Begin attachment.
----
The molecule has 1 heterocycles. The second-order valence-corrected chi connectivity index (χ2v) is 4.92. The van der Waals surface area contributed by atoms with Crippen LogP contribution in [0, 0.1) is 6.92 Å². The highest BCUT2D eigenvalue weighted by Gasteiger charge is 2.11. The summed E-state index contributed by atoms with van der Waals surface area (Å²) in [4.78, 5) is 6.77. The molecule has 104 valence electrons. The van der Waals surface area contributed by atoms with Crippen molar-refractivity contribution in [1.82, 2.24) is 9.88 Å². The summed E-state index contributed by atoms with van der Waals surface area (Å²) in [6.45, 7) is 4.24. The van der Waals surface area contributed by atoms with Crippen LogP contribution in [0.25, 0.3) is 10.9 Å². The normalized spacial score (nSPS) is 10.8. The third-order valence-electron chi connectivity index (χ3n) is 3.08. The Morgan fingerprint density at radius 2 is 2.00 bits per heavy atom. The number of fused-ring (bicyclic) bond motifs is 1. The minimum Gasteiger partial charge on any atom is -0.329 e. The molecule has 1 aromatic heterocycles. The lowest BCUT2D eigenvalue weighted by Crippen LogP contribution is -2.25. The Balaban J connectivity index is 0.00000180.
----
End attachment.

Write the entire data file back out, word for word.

The molecule has 1 heterocycles. The second-order valence-corrected chi connectivity index (χ2v) is 4.92. The van der Waals surface area contributed by atoms with Crippen LogP contribution in [0, 0.1) is 6.92 Å². The highest BCUT2D eigenvalue weighted by Gasteiger charge is 2.11. The summed E-state index contributed by atoms with van der Waals surface area (Å²) in [4.78, 5) is 6.77. The molecule has 104 valence electrons. The van der Waals surface area contributed by atoms with Crippen molar-refractivity contribution in [1.82, 2.24) is 9.88 Å². The summed E-state index contributed by atoms with van der Waals surface area (Å²) in [6.45, 7) is 4.24. The van der Waals surface area contributed by atoms with Crippen LogP contribution in [0.25, 0.3) is 10.9 Å². The normalized spacial score (nSPS) is 10.8. The third-order valence-electron chi connectivity index (χ3n) is 3.08. The Morgan fingerprint density at radius 2 is 2.00 bits per heavy atom. The number of fused-ring (bicyclic) bond motifs is 1. The minimum Gasteiger partial charge on any atom is -0.329 e. The molecule has 1 aromatic heterocycles. The lowest BCUT2D eigenvalue weighted by Crippen LogP contribution is -2.25. The Balaban J connectivity index is 0.00000180.